Enslaved has really secured its position in the highest tier of metal bands in the world. Though they started out long ago in the second wave of Norwegian black metal, nothing they’ve done since the late 90s has really represented that fraction of their existence. Instead, they’ve become one of metal’s shining examples of a transition from the extreme to the progressive. While doing more to maintain their extremity than a band like Anathema or Katatonia have done, the band’s last full length Axioma Ethica Odini and their EP The Sleeping Gods both lacked extremity while pushing out the borders of the band’s progressive bona fides. I wasn’t sure of what to make of Enslaved‘s RIITIIR when it first arrived – but while the record is ostensibly different than the band’s previous work, that mellow, bong-water stain of ’70s progressive rock continues to push further and further from their black metal roots. For the better?
“Thoughts Like Hammers” opens the record off with a cacophonous introduction that lasts too long. At first I was taken in; the plodding strains that followed stunned me and coursed their way through my veins. The clean vocals that we’ve all become so accustomed to flow in and out of the picture like flashes of color that break up the sepia riffs before dropping the listener right back into IZZ-like stoner rock. “Veilburners” Yes vibe at the beginning and “power” chorus again broke the repetitive grays of my autumnal existence and made me grin. But only after about the fourth listen when “Roots of the Mountain” kicked in with its black metal riffing, blast beat and Below the Lights keyboards did it occur to me what I was missing. Where’s the heavy?
As I’ve listened to RIITIIR time and time again I have stopped being impressed and started being bored. There are moments throughout the record that really stand out – cool riffs that stand out like on “Veilburner” and “Roots of the Mountain,” the beginning of “Storm of Memories” is maybe one of the coolest sections I’ve ever heard on an Enslaved record before bursting into something that truly felt like black metal. But gone are the tight songs, the brilliantly subtle writing that could sustain a single riff for longer than one would expect based on the kind of groove and atmosphere the track had. Instead the record has 5 tracks over the 8 minute mark, and the other songs aren’t short either. But without the depth of material to support these songs, they often cause one’s brain to go out wandering.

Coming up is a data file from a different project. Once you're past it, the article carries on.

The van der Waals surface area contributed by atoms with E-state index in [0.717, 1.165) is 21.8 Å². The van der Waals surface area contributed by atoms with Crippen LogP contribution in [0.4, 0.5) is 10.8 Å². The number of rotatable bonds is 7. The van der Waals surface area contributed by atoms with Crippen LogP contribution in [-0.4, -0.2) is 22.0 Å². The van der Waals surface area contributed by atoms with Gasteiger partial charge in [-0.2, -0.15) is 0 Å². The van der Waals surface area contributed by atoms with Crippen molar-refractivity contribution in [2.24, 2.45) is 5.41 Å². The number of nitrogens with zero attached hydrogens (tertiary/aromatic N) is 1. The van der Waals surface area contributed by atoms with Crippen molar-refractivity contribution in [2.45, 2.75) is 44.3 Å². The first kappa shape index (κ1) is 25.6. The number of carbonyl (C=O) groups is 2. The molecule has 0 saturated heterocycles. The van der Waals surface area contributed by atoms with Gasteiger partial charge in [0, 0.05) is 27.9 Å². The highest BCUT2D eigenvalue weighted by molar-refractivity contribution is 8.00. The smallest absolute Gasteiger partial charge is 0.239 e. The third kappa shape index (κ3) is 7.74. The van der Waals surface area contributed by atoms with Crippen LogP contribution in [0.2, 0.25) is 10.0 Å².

And sure, when the band really nails those cool moments they totally nail it. I’ve listened to this record dozens of times and have been repeatedly impressed with various parts here and there. But this record – an hour and 7 minutes – could have had 22 minutes cut off it easily and been a fantastic record. The continued bloating of the writing means that the best riffs are only scattered here and there as opposed to being back to back kicking your ass. It means that the clean vocals, which were only used to punctuate songs previously, take up too much space with melodies that are forgettable and should have been left on the cutting room floor (see: “Storm of Memories”). “RIITIIR” may be the only “complete” track on the whole album – strong from start to finish with the subtle and cool writing with the tight-wound grooves that had me in awe of this mighty mountain of metal that is Enslaved. Other than that, every song has weak moments, riffs that overstay their welcome, atmospheric simplistic parts that serve no purpose (“Forsaken” is a great example of the latter).
And so it is my sad duty to tell you that this record just isn’t that good. Sure, there are good moments and there’s a great song, but all-in-all it suffers from bloat and unfocused writing. On top of that, the production feels so polished that there’s nothing really heavy about the album. Instead, it’s very much music to chill and zone to – and I don’t smoke pot, so I don’t really need music to chill and zone to. I am disappoint. Enslaved and I appear to have grown in different directions.